Recognition memory is thought to be based on two processes, recollection and familiarity. The proposed research will investigate contrasting views of one of these two processes, namely, the recollection process. The question of how best to conceptualize recollection is of fundamental importance to computational models and neuropsychological models of memory. One view, which is by far the most common view, holds that recollection is a threshold process in that whenever it occurs, it carries with it high confidence that an item was seen before. This idea is explicit in some models, but it is also implicit in the thinking that underlies the popular Remember/Know procedure. An alternative view is that recollection is a continuous process (i.e., recollection comes in degrees, including very small degrees). This account is compatible with signal-detection theory, and it holds that recollection can be associated with low, medium or high degrees of confidence (and accuracy), depending on the degree of recollection associated with the test item. The resolution of high-profile debates in the cognitive neuroscience literature hinges to a large extent on a resolution of this question concerning the nature of the recollection process. Behavioral methods, including ROC analysis, relational memory procedures, and variations of the Remember/Know procedure will be used to address this problem. In several of these experiments, the crux of the issue is whether recollection occurs even when accuracy is low, confidence is low, and subjects claim that recollection absent.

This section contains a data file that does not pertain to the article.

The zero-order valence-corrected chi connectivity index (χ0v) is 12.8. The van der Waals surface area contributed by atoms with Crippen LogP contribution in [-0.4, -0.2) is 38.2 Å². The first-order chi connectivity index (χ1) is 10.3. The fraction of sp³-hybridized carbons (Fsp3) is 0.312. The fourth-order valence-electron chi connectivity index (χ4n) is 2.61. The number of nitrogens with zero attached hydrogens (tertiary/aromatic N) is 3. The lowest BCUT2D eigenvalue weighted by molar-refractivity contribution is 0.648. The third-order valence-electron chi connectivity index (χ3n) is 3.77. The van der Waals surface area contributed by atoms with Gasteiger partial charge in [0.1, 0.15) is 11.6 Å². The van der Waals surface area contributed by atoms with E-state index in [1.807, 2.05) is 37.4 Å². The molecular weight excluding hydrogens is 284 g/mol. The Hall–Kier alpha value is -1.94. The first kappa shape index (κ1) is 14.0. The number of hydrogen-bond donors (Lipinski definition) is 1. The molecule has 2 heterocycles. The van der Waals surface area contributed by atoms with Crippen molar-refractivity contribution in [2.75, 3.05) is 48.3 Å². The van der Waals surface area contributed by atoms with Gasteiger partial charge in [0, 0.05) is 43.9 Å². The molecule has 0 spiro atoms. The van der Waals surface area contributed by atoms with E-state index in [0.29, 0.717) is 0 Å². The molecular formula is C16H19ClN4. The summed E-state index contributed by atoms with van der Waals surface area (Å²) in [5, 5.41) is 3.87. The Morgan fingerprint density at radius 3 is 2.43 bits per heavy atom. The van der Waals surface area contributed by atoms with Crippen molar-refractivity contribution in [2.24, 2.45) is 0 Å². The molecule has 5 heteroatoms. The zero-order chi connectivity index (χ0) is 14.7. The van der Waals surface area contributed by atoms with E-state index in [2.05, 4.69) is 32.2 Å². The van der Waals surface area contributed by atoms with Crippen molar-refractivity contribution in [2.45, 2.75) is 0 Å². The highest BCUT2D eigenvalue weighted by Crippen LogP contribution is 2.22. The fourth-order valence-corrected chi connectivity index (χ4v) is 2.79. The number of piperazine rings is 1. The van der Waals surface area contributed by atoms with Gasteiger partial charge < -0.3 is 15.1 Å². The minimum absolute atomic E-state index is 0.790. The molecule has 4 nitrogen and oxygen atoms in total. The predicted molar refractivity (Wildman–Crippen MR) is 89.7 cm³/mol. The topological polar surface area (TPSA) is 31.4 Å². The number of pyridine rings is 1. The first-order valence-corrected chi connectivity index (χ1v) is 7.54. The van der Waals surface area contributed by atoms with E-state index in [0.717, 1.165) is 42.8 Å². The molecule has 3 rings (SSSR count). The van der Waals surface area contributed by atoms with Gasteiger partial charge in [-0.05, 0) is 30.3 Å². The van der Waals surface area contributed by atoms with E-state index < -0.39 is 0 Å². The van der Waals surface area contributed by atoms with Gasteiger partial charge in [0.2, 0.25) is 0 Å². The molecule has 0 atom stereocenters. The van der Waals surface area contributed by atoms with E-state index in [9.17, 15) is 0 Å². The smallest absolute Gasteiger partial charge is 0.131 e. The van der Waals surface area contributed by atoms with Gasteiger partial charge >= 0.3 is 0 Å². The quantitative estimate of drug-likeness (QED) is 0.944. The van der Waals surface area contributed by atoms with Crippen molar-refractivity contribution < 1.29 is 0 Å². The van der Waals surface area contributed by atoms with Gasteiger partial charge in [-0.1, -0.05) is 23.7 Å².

Memory deficits are now recognized to be a core feature of several mental illnesses, especially schizophrenia. The methods that are typically used to further our understanding of these memory deficits are almost exclusively based on a model of memory that may not be valid. The proposed work tests that model of memory against an alternative and long-standing model known as signal-detection theory.
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